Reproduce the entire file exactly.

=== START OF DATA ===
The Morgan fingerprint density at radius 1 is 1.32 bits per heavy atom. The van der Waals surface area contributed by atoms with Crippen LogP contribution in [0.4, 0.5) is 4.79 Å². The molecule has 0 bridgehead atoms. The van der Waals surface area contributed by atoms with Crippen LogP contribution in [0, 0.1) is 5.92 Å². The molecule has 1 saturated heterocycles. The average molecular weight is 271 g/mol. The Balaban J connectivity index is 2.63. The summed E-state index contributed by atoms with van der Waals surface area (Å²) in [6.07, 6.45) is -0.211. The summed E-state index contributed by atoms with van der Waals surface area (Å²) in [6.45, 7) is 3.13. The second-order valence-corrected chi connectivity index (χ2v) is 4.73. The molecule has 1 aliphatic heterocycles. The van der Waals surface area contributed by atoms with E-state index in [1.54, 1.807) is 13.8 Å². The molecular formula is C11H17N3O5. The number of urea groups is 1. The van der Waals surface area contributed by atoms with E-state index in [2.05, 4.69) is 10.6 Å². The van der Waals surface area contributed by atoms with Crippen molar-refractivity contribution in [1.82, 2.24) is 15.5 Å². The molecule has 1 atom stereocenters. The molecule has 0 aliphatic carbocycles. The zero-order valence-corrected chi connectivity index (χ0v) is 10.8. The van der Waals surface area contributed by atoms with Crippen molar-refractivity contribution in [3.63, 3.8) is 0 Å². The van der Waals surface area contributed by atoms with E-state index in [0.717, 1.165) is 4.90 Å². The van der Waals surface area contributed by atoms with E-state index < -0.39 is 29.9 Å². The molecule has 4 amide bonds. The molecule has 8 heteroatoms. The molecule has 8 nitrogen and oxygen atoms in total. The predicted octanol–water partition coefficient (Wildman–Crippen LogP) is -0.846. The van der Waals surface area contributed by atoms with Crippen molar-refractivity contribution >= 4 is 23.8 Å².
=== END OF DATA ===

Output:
The Morgan fingerprint density at radius 1 is 1.32 bits per heavy atom. The van der Waals surface area contributed by atoms with Crippen LogP contribution in [0.4, 0.5) is 4.79 Å². The molecule has 0 bridgehead atoms. The van der Waals surface area contributed by atoms with Crippen LogP contribution in [0, 0.1) is 5.92 Å². The molecule has 1 saturated heterocycles. The average molecular weight is 271 g/mol. The Balaban J connectivity index is 2.63. The summed E-state index contributed by atoms with van der Waals surface area (Å²) in [6.07, 6.45) is -0.211. The summed E-state index contributed by atoms with van der Waals surface area (Å²) in [6.45, 7) is 3.13. The second-order valence-corrected chi connectivity index (χ2v) is 4.73. The molecule has 1 aliphatic heterocycles. The van der Waals surface area contributed by atoms with E-state index in [1.54, 1.807) is 13.8 Å². The molecular formula is C11H17N3O5. The number of urea groups is 1. The van der Waals surface area contributed by atoms with E-state index in [2.05, 4.69) is 10.6 Å². The van der Waals surface area contributed by atoms with Crippen molar-refractivity contribution in [1.82, 2.24) is 15.5 Å². The molecule has 1 atom stereocenters. The molecule has 0 aliphatic carbocycles. The zero-order valence-corrected chi connectivity index (χ0v) is 10.8. The van der Waals surface area contributed by atoms with Crippen molar-refractivity contribution in [3.63, 3.8) is 0 Å². The van der Waals surface area contributed by atoms with E-state index in [0.717, 1.165) is 4.90 Å². The van der Waals surface area contributed by atoms with E-state index < -0.39 is 29.9 Å². The molecule has 4 amide bonds. The molecule has 8 heteroatoms. The molecule has 8 nitrogen and oxygen atoms in total. The predicted octanol–water partition coefficient (Wildman–Crippen LogP) is -0.846. The van der Waals surface area contributed by atoms with Crippen molar-refractivity contribution >= 4 is 23.8 Å².